Being on furlough is a mandatory suspension from work, and furloughed employees are banned from doing any work on behalf of their employer. Also, they cannot accept or be paid for any work from another business, it is effectively like being on gardening leave. They can undertake voluntary work, for example for the NHS and other organisations supporting communities during this period. Employees can undertake training whilst on furlough as long as it does not provide services to or generate revenue for or on behalf of the employer. If workers are required to complete online training courses whilst they are furloughed, then they must be paid at least the NLW/NMW for the time spent on the required on-line training, even if this is more than the 80% of their wage being received on furlough under the grant scheme.
National Living Wage/National Minimum Wage
Individuals are only entitled to the National Living Wage (NLW)/National Minimum Wage (NMW) for the hours they are working.
Therefore, furloughed workers, who are not working, must be paid the lower of 80% of their salary, or £2,500 even if, based on their usual working hours, this would be below NLW/NMW.
However, if workers are required to for example, complete online training courses whilst they are furloughed, then they must be paid at least the NLW/NMW for the time spent training, even if this is more than the 80% of their wage that will be subsidised.
What you’ll need to make a claim
The HMRC portal for making claims is expected by the end of April 2020.
To claim, you will need:
- your PAYE reference number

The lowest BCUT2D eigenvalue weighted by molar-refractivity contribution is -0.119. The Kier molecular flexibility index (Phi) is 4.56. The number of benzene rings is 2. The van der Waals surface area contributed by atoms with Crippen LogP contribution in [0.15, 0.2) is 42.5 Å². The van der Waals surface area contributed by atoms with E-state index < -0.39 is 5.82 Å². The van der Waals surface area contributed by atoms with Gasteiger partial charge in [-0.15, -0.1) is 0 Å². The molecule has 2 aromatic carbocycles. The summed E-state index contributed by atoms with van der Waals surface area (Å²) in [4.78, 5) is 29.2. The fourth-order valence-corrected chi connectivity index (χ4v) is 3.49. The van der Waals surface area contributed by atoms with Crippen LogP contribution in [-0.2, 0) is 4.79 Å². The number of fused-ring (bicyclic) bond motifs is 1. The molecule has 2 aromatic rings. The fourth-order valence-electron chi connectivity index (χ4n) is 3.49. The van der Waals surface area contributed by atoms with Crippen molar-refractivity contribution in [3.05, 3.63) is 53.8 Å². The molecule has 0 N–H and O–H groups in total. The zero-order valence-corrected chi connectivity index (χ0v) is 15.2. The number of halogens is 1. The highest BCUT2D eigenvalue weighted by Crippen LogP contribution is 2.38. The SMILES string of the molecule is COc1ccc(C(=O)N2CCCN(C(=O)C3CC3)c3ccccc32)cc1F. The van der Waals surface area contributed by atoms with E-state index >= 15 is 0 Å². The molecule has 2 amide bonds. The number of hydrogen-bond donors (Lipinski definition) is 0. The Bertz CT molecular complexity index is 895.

- your Self Assessment UTR, Corporation Tax UTR or Company Registration Number
- the number of employees being furloughed
- names and Natipnal Insurance numbers for furloughed employees
- the claim period (start and end date)
- amount claimed (per the minimum length of furloughing of 3 weeks)
- your bank account number and sort code
- your contact name
- your phone number
You will need to calculate the amount you are claiming. HMRC will retain the right to retrospectively audit all aspects of your claim.
You can only submit one claim at least every 3 weeks, which is the minimum length an employee can be furloughed for. Claims can be backdated until the 1 March if applicable.
Once HMRC have received your claim and you are eligible for the grant, they will pay it via BACS payment to a UK bank account.
You should make your claim in accordance with actual payroll amounts at the point at which you run your payroll or in advance of an imminent payroll.
You must pay the employee all the grant you receive for their gross pay, no fees can be charged from the money that is granted.
When the government ends the scheme
When the government ends the scheme, you must make a decision, depending on your circumstances, as to whether employees can return to their duties. If not, it may be necessary to consider termination of employment (redundancy).
Employees that have been furloughed have the same rights as they did previously. That includes Statutory Sick Pay entitlement, maternity rights, other parental rights, rights against unfair dismissal and to redundancy payments.
Once the scheme has been closed by the government, HMRC will continue to process remaining claims before terminating the scheme.
Tax Treatment of the Coronavirus Job Retention Grant
Payments received by a business under the scheme are made to offset these deductible revenue costs. They must therefore be included as income in the business’s calculation of its taxable profits for Income Tax and Corporation Tax purposes, in accordance with normal principles.
Businesses can deduct employment costs as normal when calculating taxable profits for Income Tax and Corporation Tax purposes.
The Government guidance can be found here